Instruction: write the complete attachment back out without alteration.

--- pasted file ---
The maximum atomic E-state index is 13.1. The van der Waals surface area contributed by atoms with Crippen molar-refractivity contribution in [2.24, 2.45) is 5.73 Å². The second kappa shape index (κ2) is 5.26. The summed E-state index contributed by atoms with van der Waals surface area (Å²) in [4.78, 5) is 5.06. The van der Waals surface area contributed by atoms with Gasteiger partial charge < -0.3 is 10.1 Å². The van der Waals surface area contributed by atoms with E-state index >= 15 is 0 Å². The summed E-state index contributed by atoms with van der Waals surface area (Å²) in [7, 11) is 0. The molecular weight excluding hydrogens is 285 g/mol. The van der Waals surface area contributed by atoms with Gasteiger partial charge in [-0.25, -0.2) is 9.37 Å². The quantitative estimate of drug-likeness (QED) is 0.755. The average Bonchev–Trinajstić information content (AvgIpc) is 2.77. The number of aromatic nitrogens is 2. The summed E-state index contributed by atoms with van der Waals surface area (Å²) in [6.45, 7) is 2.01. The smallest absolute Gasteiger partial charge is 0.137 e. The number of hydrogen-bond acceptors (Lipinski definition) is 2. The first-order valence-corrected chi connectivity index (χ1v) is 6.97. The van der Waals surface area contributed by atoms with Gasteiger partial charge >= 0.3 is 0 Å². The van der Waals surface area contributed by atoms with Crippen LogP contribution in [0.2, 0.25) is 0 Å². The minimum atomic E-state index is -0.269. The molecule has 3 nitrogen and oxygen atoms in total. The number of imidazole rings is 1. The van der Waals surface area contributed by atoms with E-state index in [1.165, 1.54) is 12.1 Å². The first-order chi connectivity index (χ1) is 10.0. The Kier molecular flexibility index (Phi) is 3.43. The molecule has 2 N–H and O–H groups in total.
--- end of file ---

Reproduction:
The maximum atomic E-state index is 13.1. The van der Waals surface area contributed by atoms with Crippen molar-refractivity contribution in [2.24, 2.45) is 5.73 Å². The second kappa shape index (κ2) is 5.26. The summed E-state index contributed by atoms with van der Waals surface area (Å²) in [4.78, 5) is 5.06. The van der Waals surface area contributed by atoms with Gasteiger partial charge < -0.3 is 10.1 Å². The van der Waals surface area contributed by atoms with E-state index >= 15 is 0 Å². The summed E-state index contributed by atoms with van der Waals surface area (Å²) in [7, 11) is 0. The molecular weight excluding hydrogens is 285 g/mol. The van der Waals surface area contributed by atoms with Gasteiger partial charge in [-0.25, -0.2) is 9.37 Å². The quantitative estimate of drug-likeness (QED) is 0.755. The average Bonchev–Trinajstić information content (AvgIpc) is 2.77. The number of aromatic nitrogens is 2. The summed E-state index contributed by atoms with van der Waals surface area (Å²) in [6.45, 7) is 2.01. The smallest absolute Gasteiger partial charge is 0.137 e. The number of hydrogen-bond acceptors (Lipinski definition) is 2. The first-order valence-corrected chi connectivity index (χ1v) is 6.97. The van der Waals surface area contributed by atoms with Gasteiger partial charge >= 0.3 is 0 Å². The van der Waals surface area contributed by atoms with Crippen LogP contribution in [0.2, 0.25) is 0 Å². The minimum atomic E-state index is -0.269. The molecule has 3 nitrogen and oxygen atoms in total. The number of imidazole rings is 1. The van der Waals surface area contributed by atoms with E-state index in [1.165, 1.54) is 12.1 Å². The first-order chi connectivity index (χ1) is 10.0. The Kier molecular flexibility index (Phi) is 3.43. The molecule has 2 N–H and O–H groups in total.